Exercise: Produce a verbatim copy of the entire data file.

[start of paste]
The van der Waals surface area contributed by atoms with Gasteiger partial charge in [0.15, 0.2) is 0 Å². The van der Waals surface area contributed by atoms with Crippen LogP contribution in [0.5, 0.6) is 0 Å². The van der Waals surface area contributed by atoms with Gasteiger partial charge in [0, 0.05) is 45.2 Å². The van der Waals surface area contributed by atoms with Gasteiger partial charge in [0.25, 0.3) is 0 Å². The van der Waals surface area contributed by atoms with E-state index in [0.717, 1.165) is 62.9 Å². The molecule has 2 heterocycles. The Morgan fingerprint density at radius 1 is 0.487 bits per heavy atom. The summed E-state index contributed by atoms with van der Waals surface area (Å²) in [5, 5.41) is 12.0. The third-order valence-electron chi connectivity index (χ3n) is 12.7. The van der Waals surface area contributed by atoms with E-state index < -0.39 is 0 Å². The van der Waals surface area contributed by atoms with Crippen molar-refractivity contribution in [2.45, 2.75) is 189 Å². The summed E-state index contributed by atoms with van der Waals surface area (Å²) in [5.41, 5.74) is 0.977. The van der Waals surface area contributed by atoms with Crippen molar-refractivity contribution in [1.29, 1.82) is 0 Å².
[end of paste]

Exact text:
The van der Waals surface area contributed by atoms with Gasteiger partial charge in [0.15, 0.2) is 0 Å². The van der Waals surface area contributed by atoms with Crippen LogP contribution in [0.5, 0.6) is 0 Å². The van der Waals surface area contributed by atoms with Gasteiger partial charge in [0, 0.05) is 45.2 Å². The van der Waals surface area contributed by atoms with Gasteiger partial charge in [0.25, 0.3) is 0 Å². The van der Waals surface area contributed by atoms with E-state index in [0.717, 1.165) is 62.9 Å². The molecule has 2 heterocycles. The Morgan fingerprint density at radius 1 is 0.487 bits per heavy atom. The summed E-state index contributed by atoms with van der Waals surface area (Å²) in [5, 5.41) is 12.0. The third-order valence-electron chi connectivity index (χ3n) is 12.7. The van der Waals surface area contributed by atoms with E-state index < -0.39 is 0 Å². The van der Waals surface area contributed by atoms with Crippen molar-refractivity contribution in [2.45, 2.75) is 189 Å². The summed E-state index contributed by atoms with van der Waals surface area (Å²) in [5.41, 5.74) is 0.977. The van der Waals surface area contributed by atoms with Crippen molar-refractivity contribution in [1.29, 1.82) is 0 Å².